NSCB reports faster rise in annual workers’ pay


The annual growth of workers’ average pay in major industries was faster at 4.9 percent year-on-year in the third quarter of 2012 as growth in total compensation and gross revenue outpaced that of employment.

The National Statistical Coordination Board said in a report that the increase in the average pay from July to September was stronger than the 3.5 percent growth observed in the same period of 2011.

However, the third quarter growth in per capita compensation was slower than the 5.9 percent registered in the preceding quarter.

Based on the NSCB’s latest Quarterly Economic Indices report, the transportation and communication sector registered the highest growth in terms of average compensation at 8.5 percent year-on-year.

On the other hand, average pay in the finance sector continued its double-digit drop at 10.1 percent.

The NSCB’s QEI report is used as basis on deciding how much wages should be, as well as for economic forecasting and growth projections.

Apart from the two sectors mentioned, the QEI also covers real estate, manufacturing, electricity and water, trade, private services, mining and quarrying.

The growth in the total compensation per employee index improved along with the total gross revenue index, which revved up by 8.7 percent in the third quarter from 7.5 percent in the same quarter of 2011.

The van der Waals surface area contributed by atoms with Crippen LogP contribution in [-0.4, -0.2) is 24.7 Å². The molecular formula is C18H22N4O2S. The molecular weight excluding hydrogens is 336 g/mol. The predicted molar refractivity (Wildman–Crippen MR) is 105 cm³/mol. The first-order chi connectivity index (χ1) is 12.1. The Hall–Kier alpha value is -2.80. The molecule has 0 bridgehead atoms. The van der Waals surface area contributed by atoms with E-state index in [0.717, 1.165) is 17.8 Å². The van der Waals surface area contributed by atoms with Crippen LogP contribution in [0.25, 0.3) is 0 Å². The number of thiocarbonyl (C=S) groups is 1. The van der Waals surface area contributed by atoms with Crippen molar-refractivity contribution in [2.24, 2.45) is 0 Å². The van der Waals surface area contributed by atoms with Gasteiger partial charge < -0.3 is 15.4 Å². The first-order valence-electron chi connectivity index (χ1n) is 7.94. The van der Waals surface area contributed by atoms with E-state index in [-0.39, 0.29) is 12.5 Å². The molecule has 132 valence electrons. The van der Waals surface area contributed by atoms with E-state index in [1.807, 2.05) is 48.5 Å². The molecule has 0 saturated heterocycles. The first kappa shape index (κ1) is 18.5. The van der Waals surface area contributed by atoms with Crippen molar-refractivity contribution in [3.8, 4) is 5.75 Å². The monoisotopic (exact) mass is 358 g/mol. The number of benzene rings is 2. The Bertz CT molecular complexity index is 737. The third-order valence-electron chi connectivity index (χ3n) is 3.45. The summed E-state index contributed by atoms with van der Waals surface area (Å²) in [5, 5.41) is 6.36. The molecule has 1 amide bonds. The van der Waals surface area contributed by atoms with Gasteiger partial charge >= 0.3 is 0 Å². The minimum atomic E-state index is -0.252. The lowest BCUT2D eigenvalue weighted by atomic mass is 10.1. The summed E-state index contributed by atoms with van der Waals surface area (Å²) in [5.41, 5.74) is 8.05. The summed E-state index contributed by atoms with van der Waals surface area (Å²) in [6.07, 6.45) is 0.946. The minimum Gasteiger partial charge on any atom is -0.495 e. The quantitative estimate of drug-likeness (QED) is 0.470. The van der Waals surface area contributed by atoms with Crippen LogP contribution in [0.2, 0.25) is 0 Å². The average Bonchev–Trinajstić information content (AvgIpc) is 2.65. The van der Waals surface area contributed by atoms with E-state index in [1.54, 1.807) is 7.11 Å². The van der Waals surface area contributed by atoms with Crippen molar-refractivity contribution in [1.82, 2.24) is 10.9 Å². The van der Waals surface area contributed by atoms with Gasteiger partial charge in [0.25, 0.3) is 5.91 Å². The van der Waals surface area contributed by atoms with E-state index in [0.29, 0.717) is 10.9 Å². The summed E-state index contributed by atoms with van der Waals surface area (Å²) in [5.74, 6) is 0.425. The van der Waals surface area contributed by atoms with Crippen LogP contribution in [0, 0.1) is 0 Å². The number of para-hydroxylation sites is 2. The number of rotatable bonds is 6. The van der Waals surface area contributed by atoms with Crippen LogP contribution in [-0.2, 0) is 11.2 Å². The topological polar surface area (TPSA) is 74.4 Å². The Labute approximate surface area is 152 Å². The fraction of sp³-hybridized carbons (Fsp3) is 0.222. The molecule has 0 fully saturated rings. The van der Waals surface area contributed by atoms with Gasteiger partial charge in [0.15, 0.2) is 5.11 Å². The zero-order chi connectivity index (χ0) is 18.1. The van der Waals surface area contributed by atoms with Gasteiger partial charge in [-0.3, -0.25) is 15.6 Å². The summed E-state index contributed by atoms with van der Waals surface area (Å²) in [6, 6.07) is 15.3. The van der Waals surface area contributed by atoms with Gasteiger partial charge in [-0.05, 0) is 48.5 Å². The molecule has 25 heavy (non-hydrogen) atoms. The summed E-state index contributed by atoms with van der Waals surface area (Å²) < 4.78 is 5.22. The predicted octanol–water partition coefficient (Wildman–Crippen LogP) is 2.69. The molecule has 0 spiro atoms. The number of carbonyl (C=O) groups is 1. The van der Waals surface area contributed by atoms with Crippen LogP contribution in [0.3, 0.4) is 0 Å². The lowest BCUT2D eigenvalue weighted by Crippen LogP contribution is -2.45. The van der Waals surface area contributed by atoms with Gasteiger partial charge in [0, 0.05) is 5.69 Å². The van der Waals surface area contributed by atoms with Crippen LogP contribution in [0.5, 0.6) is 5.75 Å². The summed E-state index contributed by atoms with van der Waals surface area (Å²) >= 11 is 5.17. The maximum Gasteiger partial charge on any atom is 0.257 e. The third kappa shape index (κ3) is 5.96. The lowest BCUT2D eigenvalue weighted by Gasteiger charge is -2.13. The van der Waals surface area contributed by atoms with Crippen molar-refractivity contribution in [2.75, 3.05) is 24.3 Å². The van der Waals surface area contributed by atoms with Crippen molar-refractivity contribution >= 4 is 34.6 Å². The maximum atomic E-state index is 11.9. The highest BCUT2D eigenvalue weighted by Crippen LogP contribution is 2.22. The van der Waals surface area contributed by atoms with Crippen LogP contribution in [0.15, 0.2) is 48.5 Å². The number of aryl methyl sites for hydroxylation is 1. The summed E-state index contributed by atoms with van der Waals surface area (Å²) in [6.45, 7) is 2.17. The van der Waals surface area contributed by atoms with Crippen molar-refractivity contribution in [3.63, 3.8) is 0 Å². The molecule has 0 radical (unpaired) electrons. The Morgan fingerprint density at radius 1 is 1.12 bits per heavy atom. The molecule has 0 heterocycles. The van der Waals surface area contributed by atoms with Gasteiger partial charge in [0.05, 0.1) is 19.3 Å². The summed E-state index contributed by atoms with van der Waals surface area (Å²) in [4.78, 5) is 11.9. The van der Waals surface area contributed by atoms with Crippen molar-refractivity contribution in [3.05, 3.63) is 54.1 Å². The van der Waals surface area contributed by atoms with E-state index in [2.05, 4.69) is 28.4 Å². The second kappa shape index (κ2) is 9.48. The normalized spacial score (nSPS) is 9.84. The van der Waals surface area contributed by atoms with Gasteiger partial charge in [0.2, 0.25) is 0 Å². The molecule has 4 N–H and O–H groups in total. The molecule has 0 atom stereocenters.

The real estate sector continued to show faster revenue growth, posting 20.1 percent. Finance and trade also showed double-digit revenue growth at 11.8 percent and 10.2 percent, respectively.

Further, growth of the total employment index was faster at 2 percent from 0.5 percent in the same quarter the previous year.

Mining and quarrying surged by 15.2 percent, turning around from the previous year’s decline of 19.9 percent. All other sectors also showed positive numbers.

Moreover, growth of the total compensation index rose to 7.1 percent from the 4.1 percent registered in 2011.

Private services performed best in terms of compensation as it doubled its growth rate to 15.5 percent.

In terms of compensation, only finance and manufacturing showed negative numbers at -8.8 percent and -0.4 percent, respectively.

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